Take for example the Columbine shooters. Sure they listened to Marilyn Manson and played violent video games, but so did I as a teenager (and still do from time to time). I have never went out of my way to harm anyone. Sure I’ve been in a few scuffles, but nothing on the disastrous and tragic scale that they did. While no parent is perfect, I can’t help but wonder how their parents didn’t know that they were building pipe bombs in the basement. How were they able to get the guns that they had with no signs that they were missing? When I was young, I was taught to always respect firearms and the damage that they could do. There is the Slenderman case where two teens lured a friend out into the woods to stab her to death and leave her there as a sacrifice to Slenderman. Obviously at least one of the girls was mentally ill with schizophrenia, and from my knowledge was never treated or diagnosed until after the stabbing, even though she displayed quite a few symptoms related to this mental illness. These two obviously lived in a fantasy world, where they couldn’t differentiate fact from fiction. There are many more cases I could talk about, but the fact is that no one was paying attention to the signs they displayed, whether they spoken or just ignored. Many children still go through this today, without their parents' knowledge. These are our children, our future. Is this the best we can do for them?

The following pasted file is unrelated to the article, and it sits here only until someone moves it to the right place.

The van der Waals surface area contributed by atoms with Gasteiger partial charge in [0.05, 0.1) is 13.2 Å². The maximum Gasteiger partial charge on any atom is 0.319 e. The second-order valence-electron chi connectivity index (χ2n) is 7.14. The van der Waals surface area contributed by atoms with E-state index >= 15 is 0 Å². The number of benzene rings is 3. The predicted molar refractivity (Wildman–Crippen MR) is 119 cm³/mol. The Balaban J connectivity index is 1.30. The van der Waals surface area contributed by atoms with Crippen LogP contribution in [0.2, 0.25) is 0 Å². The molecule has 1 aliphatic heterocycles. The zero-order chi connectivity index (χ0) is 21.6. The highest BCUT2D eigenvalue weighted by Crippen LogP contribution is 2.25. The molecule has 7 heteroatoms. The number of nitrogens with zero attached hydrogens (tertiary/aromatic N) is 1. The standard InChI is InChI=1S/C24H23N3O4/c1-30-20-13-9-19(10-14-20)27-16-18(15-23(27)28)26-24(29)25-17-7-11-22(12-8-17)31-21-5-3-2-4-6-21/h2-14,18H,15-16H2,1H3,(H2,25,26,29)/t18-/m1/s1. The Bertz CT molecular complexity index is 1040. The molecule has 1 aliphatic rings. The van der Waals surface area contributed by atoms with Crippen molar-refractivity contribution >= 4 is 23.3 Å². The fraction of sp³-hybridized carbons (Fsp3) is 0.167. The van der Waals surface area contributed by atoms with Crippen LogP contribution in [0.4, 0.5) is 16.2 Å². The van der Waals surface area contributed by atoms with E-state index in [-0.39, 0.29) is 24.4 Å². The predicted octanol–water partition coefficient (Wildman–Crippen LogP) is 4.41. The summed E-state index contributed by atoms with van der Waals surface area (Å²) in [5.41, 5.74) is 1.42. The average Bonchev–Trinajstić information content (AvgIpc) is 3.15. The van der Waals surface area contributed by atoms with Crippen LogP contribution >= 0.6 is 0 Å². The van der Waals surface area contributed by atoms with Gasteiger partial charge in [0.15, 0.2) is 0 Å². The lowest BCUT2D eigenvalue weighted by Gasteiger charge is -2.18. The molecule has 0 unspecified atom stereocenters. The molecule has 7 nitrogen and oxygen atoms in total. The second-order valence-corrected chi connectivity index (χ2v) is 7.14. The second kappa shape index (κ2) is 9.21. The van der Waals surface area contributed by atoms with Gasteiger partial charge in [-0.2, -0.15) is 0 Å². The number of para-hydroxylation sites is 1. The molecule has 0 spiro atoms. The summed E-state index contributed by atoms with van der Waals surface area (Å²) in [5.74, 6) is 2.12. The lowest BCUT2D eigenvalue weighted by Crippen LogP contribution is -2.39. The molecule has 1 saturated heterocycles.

Get them involved in something they enjoy, whether you as a parent like it or not. (I’m talking about school clubs and sports and after school activities, of course. I’m not condoning illegal or harmful activities. This is what I’m trying to prevent.) Try to take interest in it and learn with them. Even if it’s something that doesn’t interest you, it’s important to them. Your approval can be as important as your interest. Don’t be one of those parents who are out on the soccer field screaming at them because they made a mistake. That will only serve to teach them to be extremely hard on themselves and take the fun out of it for them. (Take it from someone who knows.) Just be supportive. You don’t have to think that everyone deserves a trophy, but acknowledge their efforts and praise them for it.